Innovative Ways of Working for the Future of Construction

Innovative Ways of Working for the Future of Construction

28th June 2019

With the issue of climate change hitting the headlines on a regular basis, both here in the UK and around the world, sustainability has become the new buzzword, not just in construction, but in every sector.  Dwindling resources place pressure on all industries to balance short-term demands with long-term prosperity by adopting new technologies and innovative approaches in order to increase sustainability to meet our commitments to make the changes that are necessary to protect our environment for future generations.  The three main areas that offer the most potential when it comes to sustainable work practices are as follows:

BIM - the International Organisation for Standardisation (ISO) launched some new global standards in January of this year for Building Information Modelling (BIM).  BIM has a key role to play in the construction industry when it comes to delivering sustainable and efficient projects for the future.  The ability to virtually design project plans enables designers to identify and correct any flaws and issues before the construction project actually begins, saving time, materials and money in the long term.  BIM also enables all stakeholders in a project to share designs and updates in real time via smartphone, tablet or desktop PC, ensuring that everybody is kept up to date with real time information, reducing confusion and increasing efficiency.  This helps to reduce both project delivery time and reduce waste, which not only decreases overall project costs, but increases the sustainability of the project. 

Modular – when considering modular construction methods, the transport costs and emissions must be taken into account to meet sustainability goals.  However, the ability to produce units off-site and install them in place helps to overcome some of the logistical problems associated with site constraints.  It’s also the case that modular building techniques decreases the need for work at height and the use of access equipment that may present risks for workers, especially when not used correctly.  According to research, modular construction also dramatically reduces the amount of waste (by up to 90% in some cases), and decreases the impact on the building site’s surrounding environment.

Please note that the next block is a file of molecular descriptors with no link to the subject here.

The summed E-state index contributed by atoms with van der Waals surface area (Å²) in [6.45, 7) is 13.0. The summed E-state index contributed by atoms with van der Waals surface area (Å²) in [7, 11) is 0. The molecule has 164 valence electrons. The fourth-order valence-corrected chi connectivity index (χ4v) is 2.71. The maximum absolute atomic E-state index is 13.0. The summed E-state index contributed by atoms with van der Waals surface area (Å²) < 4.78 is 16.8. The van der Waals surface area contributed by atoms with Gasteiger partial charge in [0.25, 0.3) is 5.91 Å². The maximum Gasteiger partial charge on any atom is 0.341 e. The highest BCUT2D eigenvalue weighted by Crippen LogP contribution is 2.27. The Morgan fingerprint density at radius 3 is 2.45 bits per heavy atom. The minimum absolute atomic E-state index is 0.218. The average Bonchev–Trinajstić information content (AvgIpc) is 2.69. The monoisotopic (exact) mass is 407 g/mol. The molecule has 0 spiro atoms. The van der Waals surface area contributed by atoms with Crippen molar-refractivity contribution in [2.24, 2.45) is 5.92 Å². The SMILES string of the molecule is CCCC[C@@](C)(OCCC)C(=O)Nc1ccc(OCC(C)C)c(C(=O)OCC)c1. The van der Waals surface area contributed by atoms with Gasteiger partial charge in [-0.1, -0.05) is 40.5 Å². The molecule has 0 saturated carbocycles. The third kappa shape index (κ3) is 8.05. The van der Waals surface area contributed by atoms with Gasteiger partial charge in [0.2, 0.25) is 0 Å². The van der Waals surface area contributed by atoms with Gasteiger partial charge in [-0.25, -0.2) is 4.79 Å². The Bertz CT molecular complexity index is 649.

New Materials – like other industries, the construction sector needs to commit to the drive to find biodegradable, environmentally-friendly materials, like Cross Laminated Timber (CLT), carbon absorbing concrete, bamboo, compressed earth blocks, etc.  There is also a long way to go when it comes to increasing both supply and demand of recycled building materials, whether this is timber, steel or other wastes, which will help to dramatically reduce   the environmental impact of projects on several levels.

Renewable Energy – the construction sector has a major role to play in encouraging the adoption of renewable energy.  There are several ways in which this can be achieve, including:

  • Designing building that maximise renewable resources
  • Standardising the fitting systems for a variety of roof types so that solar energy is a viable and accessible option for more domestic and commercial premises
  • Participating in sustainability research to ensure that all types of renewable energy solutions offer a    real and practical solution for the future.